These spontaneous movements were observed frequently and episodically: she described how she saw a curtain moving alone finding to her own surprise that was her left arm handling it. A second episode took place while she was undressing. The left limb grasped and pulled up her dressing gown in a perseverative way. She had to sit down and wait until this involuntary behaviour stopped. She many times denied ownership and attributed an own personality to the limb. Her left hand, with eyes closed, was confused with examiner's hand or a third party's hand although recognised like a hand when performing manoeuvres recommended to explore alienness.10 Diagonistic dyspraxia, mirror movements, and intermanual conflict were not observed.

The patient received antiaggregant treatment with ticlopidine.

Initial brain computed tomography performed at admission showed a right thalamic infarct. Follow up magnetic resonance imaging three days after onset revealed T1(TR 700 ms, TE 20 ms) and T2 (TR 2700 ms, TE 95 ms) weighted images, an infarct in the ventral posterolateral and dorsal portion of the right thalamus sparing the posterior limb of the internal capsule and the mesencephalon. No lesions were detected in the corpus callosum or other cerebral regions (fig 1).

Figure 1

Axial magnetic resonance image (TR 2700 ms, TE 95 ms) shows high signal indicating a subacute infarction in the ventral posterolateral and dorsal portion of the right thalamus.

On the fifth hospital day her misreaching with either hand and sensory loss improved. Left arm dysmetria was less prominent. By the end of the first hospital week, she no longer feared her left hand and she soon came to treat it as a misbehaving child. By her discharge, 16 days after onset, the involuntary movements had reduced considerably in frequency but the sense of alienness persisted unchanged. She improved slightly during the next two months. The ataxia was still severe but she now used visual guidance to direct her hand helping her to suppress the involuntary movements. She died one year after discharge. Throughout, the involuntary movements persisted but reduced considerably in frequency and the patient still interpreted these movements as alien in origin.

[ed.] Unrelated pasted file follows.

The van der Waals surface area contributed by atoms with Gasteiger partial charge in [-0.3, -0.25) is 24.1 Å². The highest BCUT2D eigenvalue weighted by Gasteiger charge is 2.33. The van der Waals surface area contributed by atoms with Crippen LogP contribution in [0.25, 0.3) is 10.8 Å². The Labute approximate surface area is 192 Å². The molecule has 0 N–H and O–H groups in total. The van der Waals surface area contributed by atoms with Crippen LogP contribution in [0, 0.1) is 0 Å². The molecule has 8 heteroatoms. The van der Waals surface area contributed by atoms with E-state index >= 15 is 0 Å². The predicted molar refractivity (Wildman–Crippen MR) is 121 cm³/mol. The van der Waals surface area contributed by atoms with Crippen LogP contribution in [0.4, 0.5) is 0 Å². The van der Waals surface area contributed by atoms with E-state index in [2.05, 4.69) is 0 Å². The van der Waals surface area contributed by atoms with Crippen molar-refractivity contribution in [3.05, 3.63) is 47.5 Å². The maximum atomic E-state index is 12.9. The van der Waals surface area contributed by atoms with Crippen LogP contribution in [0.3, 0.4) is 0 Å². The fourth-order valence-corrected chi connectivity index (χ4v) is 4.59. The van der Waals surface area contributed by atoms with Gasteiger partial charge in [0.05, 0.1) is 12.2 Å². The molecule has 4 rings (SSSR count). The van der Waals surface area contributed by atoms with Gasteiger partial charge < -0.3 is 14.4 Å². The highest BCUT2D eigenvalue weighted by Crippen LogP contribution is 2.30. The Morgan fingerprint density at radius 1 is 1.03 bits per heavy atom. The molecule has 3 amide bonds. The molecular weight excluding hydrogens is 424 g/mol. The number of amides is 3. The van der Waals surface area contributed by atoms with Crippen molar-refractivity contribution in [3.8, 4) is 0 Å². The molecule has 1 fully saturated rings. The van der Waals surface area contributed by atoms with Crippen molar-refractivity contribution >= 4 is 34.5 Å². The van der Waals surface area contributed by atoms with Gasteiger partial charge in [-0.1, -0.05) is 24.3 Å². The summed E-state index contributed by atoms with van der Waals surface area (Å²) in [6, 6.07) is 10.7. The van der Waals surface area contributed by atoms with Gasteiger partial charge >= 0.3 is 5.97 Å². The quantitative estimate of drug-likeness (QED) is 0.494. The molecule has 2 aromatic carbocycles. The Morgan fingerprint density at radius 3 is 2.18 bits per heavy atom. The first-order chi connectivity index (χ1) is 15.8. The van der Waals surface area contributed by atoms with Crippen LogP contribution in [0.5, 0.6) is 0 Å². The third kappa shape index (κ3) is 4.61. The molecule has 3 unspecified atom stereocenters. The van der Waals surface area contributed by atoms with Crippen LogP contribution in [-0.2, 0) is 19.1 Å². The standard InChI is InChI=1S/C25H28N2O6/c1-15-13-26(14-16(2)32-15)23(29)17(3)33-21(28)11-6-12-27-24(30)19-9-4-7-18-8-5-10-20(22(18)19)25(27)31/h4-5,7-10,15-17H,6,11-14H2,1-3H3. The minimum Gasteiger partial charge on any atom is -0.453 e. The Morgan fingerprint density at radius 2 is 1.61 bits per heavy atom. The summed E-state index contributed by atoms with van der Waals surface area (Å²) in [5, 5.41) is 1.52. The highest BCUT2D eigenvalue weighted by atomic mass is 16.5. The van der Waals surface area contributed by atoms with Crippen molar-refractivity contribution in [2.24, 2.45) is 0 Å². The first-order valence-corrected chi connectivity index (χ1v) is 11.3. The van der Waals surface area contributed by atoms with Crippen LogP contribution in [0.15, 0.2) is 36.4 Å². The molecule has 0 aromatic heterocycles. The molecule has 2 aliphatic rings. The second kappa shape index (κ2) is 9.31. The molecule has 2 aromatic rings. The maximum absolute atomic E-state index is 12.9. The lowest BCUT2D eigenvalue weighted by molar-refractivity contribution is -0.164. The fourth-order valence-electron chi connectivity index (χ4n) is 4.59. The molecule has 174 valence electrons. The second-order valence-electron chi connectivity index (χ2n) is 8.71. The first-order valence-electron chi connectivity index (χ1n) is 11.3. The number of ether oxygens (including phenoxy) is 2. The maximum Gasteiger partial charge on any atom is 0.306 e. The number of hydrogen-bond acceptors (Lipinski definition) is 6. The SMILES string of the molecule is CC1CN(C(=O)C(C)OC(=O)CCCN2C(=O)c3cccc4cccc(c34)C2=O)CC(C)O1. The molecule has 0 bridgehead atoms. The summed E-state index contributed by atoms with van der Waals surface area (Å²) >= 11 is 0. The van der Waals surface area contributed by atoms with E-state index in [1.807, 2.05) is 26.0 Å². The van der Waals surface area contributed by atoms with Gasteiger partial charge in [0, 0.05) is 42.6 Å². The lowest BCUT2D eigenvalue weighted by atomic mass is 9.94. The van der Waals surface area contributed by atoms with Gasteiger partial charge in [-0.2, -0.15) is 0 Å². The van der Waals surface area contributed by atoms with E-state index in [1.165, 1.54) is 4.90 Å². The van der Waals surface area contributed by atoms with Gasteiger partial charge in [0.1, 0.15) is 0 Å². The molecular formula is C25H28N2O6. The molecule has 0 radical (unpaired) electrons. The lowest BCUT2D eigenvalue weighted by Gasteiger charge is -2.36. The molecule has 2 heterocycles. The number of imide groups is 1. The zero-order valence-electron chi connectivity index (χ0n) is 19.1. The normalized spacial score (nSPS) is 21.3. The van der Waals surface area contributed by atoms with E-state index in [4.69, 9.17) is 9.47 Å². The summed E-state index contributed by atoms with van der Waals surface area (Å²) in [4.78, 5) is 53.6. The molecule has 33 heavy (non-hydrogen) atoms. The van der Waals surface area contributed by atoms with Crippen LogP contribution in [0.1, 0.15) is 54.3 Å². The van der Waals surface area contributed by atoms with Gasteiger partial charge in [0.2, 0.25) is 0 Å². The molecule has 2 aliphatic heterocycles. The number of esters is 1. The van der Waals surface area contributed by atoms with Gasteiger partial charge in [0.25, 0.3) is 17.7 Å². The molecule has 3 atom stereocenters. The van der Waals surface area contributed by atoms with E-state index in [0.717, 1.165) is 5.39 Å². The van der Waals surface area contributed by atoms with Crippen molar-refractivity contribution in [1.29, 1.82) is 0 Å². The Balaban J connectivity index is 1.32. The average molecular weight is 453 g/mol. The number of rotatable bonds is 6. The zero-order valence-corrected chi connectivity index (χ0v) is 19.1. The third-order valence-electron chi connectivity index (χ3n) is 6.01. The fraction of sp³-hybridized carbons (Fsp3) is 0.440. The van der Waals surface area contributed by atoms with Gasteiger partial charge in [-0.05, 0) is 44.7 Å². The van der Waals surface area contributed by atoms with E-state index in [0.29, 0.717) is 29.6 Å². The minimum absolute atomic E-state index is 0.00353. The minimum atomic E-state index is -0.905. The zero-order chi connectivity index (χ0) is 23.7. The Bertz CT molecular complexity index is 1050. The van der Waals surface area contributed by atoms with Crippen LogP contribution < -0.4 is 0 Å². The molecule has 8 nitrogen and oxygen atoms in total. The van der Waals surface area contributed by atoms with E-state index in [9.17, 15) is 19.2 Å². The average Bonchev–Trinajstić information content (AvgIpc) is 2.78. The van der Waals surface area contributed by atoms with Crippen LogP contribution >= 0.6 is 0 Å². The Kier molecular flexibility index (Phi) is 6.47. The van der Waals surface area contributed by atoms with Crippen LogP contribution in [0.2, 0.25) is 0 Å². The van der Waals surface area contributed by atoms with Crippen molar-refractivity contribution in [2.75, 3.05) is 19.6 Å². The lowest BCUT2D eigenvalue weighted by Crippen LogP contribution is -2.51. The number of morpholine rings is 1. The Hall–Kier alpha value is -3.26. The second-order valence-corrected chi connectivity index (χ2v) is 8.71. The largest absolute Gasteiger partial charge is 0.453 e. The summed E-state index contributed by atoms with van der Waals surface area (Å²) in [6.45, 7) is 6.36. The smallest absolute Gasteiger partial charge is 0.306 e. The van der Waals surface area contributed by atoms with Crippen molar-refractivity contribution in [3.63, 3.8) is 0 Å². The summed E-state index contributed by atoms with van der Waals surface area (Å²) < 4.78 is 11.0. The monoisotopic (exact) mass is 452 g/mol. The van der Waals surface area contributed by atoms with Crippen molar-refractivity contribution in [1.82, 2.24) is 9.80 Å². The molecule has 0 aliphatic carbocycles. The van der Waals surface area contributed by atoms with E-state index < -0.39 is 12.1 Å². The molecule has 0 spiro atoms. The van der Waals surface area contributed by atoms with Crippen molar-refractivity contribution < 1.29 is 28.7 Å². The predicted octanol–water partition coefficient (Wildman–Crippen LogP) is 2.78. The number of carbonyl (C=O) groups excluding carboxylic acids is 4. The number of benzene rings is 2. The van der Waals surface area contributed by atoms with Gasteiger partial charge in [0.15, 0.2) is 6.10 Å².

Alien hand syndrome is defined as unwilled, uncontrollable movements of an upper limb together with the verbally expressed feeling of foreignness from these movements and frequent personification of the arm.10,11 This involuntary motor activity is not part of an identifiable movement disorder. According to this definition, our patient fulfils the criteria for alien hand syndrome. To the best of our knowledge, a patient with a sustained alien hand syndrome attributable to an isolated right thalamic infarction has not been reported previously.

This particular sign may be a component of various constellations of syndromes; at least three: the callosal and the frontal forms in which the alien hand syndrome is secondary to a corpus callosum lesion alone or in combination with a lesion in the frontal area, sometimes associated with lesions in the basal ganglia or thalamus,4,6,8 and the posterior or parieto-occipital form resulting either from corticobasal degeneration involving primarily posterior cortical degeneration or from cerebrovascular event.6,8,12–15

The callosal alien hand form involves the non-dominant hand and is characterised primarily by intermanual conflict with typically little evidence of limb paresis, whereas the callosal-frontal variety implies a more grasping behaviour and compulsive manipulation with a crural paresis of the limbs contralateral to the affected hemisphere. The posterior form generally involves the non-dominant hand, which tends to levitate into the air displaying ataxic, non-purposeful and non-conflictual movements with relevant sensory impairment, evidence of visual and somatosensory dysfunction as well as body schema distortion.